It’s official: The Gavitt Tipoff Games are happening

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The Gavitt Tipoff Games became official on Monday, as the two conferences confirmed the news that broke on Sunday night with a press conference at Madison Square Garden.

Dave Gavitt, who the event is named after and who passed away in 2011, was one of the driving forces behind the formation of the Big East.

“This all started with friendship and it ends with competition,” Big Ten Commissioner Jim Delany said at a news conference at Madison Square Garden. “This shows Dave’s spirit is with us today as much as when he was with us.”

“Dave was about events and he was always talking about the start of the season,” said Mike Tranghese, the Big East’s first employee hired by Gavitt and his successor as commissioner. “He would be so happy about this, not only the great games but especially with the relationships between the conferences.”

“Dave created the Big East-ACC Challenge, the first of all the early-season challenges. Even back then he talked about getting the season started with a bang. He wanted everybody in the country to have that one opening day. He would have a smile today about this, but if he were here he’d be thinking about getting everybody in the country involved.”

The way it works is that during the first full week of college basketball’s regular season, the Big East and the Big Ten will play eight games, with two each coming on that Tuesday, Wednesday, Thursday and Friday. Each Big East team will get at least six games during the course of the eight-year deal, which is slated to begin in 2015-2016, while the Big Ten teams will all play at least four times.

This is a great idea for an event for a number of reasons.

To begin with, getting intriguing matchups this early in November is not usual, particularly getting the games to be played on campus. As entertaining as it is to see Duke play Kansas at the United Center or to get eight top 50 programs on a tropical island to play in front of crowds where media outnumber actual fans, what makes college basketball special is just how energized a game and a campus can be. We need more of that early in the season.

The better part is that these games will be played during the week, meaning that they won’t be competing with football on the weekends for eyeballs. Throw in the fact that there are some potentially juicy matchups — Xavier vs. Ohio State and Georgetown vs. Maryland immediately come to mind — and this is precisely the kind of event that we’ve been needing to see early in the season.

Texas lands commitment from top 100 center

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James Banks announced on Thursday that he has committed to Texas, joining Jacob Young in Shaka Smart’s first recruiting class as the head coach of the Longhorns.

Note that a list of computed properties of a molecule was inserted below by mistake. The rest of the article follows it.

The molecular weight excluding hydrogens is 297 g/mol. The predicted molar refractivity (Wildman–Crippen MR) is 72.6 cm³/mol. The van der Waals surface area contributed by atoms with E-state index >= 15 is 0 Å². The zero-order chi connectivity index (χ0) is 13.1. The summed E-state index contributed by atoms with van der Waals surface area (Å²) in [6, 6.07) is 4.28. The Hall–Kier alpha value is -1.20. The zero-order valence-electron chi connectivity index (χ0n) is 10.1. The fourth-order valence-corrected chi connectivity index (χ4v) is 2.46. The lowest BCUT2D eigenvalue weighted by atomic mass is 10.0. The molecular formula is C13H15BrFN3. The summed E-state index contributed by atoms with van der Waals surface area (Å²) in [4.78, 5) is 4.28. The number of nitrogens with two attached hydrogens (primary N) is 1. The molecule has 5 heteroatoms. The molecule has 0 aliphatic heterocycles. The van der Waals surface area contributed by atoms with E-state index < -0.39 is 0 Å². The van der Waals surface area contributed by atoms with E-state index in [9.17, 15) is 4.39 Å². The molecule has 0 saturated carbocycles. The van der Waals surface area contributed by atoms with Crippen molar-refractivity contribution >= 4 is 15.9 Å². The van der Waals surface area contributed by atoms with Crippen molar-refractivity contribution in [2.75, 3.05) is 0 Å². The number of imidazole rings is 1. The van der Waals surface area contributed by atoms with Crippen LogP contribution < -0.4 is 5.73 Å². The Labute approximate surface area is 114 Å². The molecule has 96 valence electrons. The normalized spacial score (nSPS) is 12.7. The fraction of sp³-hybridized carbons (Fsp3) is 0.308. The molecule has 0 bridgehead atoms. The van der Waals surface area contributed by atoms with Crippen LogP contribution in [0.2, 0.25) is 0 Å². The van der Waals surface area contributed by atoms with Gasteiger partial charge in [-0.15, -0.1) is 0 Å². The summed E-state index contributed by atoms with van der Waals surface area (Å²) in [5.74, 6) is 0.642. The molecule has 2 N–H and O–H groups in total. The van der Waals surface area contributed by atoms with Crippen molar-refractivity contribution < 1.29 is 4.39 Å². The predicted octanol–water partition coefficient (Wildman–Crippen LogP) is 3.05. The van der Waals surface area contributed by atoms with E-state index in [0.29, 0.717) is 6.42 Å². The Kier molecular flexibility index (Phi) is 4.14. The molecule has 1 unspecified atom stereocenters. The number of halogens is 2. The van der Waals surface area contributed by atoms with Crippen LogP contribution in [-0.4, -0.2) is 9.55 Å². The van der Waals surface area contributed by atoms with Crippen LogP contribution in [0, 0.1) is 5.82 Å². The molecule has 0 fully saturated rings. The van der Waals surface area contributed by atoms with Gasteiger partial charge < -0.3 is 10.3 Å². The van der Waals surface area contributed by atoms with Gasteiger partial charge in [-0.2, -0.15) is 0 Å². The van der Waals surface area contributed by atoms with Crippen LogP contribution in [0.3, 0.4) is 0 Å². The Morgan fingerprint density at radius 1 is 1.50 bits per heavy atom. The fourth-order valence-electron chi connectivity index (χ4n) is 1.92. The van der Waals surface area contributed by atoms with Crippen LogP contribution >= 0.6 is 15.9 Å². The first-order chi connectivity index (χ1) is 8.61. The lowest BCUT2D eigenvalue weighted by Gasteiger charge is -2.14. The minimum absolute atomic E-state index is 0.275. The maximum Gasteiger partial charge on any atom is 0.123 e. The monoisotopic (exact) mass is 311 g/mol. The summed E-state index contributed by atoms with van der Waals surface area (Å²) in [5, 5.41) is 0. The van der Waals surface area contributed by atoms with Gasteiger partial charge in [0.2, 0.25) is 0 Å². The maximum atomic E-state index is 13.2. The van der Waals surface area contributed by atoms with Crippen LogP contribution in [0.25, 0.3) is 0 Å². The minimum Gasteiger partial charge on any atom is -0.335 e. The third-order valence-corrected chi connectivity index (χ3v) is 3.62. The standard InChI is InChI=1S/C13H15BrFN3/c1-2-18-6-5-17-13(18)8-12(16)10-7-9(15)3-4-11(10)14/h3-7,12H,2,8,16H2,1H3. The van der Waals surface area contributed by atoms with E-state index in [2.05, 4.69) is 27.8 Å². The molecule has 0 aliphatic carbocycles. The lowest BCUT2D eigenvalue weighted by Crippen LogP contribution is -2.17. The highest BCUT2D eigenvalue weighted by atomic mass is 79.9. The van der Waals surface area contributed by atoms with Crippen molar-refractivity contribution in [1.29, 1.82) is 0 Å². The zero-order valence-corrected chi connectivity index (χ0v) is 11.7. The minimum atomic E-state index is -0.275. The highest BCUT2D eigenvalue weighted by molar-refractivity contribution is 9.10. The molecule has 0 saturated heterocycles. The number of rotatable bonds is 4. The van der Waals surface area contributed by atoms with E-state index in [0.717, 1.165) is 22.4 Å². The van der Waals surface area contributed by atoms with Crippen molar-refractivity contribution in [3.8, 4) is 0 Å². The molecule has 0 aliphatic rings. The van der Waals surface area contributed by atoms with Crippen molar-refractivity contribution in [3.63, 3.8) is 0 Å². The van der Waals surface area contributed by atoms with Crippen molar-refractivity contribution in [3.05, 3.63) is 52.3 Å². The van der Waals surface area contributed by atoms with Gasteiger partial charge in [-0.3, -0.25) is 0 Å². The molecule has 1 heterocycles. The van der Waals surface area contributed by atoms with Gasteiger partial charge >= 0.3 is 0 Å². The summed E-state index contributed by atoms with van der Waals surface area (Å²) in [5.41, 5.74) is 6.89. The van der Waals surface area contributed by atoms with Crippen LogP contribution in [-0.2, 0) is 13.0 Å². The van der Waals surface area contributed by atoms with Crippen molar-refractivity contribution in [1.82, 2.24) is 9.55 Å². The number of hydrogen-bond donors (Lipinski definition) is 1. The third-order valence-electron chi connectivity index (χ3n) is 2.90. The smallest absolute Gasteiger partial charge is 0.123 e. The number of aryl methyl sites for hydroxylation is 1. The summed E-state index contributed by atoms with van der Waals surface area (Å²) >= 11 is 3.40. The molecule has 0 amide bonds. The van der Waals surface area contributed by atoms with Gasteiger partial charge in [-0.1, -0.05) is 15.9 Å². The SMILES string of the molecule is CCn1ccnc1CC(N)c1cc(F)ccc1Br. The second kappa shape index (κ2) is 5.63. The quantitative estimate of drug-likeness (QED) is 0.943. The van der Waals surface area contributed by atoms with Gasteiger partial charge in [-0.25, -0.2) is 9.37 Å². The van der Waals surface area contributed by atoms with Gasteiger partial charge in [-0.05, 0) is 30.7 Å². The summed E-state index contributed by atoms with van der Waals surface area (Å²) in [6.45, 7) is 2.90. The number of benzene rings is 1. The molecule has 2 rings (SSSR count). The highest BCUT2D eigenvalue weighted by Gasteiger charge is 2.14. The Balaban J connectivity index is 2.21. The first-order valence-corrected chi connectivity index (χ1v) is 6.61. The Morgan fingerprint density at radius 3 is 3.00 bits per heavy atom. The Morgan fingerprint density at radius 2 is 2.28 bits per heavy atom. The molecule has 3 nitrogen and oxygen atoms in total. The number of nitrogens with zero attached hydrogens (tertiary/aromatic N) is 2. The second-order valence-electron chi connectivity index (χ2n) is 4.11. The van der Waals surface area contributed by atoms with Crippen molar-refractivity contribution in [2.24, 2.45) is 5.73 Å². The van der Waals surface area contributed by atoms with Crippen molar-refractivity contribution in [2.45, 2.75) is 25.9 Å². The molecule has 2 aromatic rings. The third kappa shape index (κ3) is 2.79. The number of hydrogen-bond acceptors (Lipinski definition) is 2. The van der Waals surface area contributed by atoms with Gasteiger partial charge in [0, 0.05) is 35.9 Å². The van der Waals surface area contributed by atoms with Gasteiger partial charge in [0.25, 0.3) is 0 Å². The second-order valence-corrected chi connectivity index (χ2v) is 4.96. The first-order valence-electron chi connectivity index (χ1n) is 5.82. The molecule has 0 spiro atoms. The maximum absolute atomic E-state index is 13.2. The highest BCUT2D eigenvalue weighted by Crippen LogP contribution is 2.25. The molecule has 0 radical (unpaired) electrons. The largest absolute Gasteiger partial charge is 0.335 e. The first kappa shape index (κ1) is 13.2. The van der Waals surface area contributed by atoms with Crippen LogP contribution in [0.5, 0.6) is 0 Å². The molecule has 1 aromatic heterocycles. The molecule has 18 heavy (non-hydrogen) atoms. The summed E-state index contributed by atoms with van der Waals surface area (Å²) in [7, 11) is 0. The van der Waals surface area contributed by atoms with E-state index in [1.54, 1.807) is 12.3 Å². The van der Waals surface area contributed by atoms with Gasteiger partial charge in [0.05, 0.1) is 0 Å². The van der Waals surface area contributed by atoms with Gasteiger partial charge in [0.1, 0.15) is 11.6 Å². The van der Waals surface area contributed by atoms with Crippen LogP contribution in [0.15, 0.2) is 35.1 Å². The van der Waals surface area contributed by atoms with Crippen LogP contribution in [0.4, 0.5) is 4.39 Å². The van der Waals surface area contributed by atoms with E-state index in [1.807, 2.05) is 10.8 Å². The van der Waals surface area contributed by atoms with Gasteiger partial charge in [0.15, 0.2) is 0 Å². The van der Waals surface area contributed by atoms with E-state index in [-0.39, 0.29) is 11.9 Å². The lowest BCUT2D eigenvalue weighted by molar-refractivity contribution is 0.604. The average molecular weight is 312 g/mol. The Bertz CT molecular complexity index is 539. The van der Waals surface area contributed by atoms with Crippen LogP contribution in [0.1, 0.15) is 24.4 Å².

Banks is an interesting prospect. A 6-foot-10 center from Georgia, Banks is a still-developing prospect that was recruited more on his potential than his immediate ability.

“James Banks emerged as a good low post prospect this spring and summer,” NBC Recruiting Analyst Scott Phillips said. “With a good set of hands, some offensive potential and a frame that can add weight, Banks is a nice upside grab for Texas.”

He’s probably a few years away from having a major impact in the Big 12, but he may not have that much time to develop. Cameron Ridley, Prince Ibeh and Conner Lamert all graduate after this season, meaning that Banks is going to have to contribute immediately when he sets foot on the Austin campus for the 2016-17 season.

Texas has three commitments in the Class of 2015. Smart convinced Kerwin Roach and Eric Davis to remain committed to the program when he took over for Rick Barnes while he landed a commitment from Tevin Mack, who pledged to Smart when he was at VCU.

Memphis guard could miss season with shoulder injury

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Memphis just cannot catch a break.


It’s to the point where I almost feel bad for Josh Pastner.

Today, reported that Kedren Johnson, a 6-foot-4 point guard that was on track towards being an all-SEC point guard at Vanderbilt, could end up missing the season due to a shoulder injury. If he can handle the pain he can avoid surgery and play with the injury, but at the very least, Johnson is going to be less than his best.

Johnson averaged 6.7 points and 2.7 assists last season for the Tigers. He sat out 2013-14 after leaving Vanderbilt and entered last season incredibly out of shape. There was hope that he would be able to make a bigger impact this season and help fill the void at the point guard spot.

This news comes on the heels of Memphis finding out that Jaylen Fisher is heading to UNLV. Who’s Jaylen Fisher? Well, he’s a point guard and top 40 recruit from Memphis that was Pastner’s No. 1 recruiting target that opted to leave the city for his college hoops instead of play for the Tigers.

That’s a bad sign, but not quite as bad as Memphis losing star center Austin Nichols — another local kid — to a transfer over the summer. Nichols transferred to Virginia.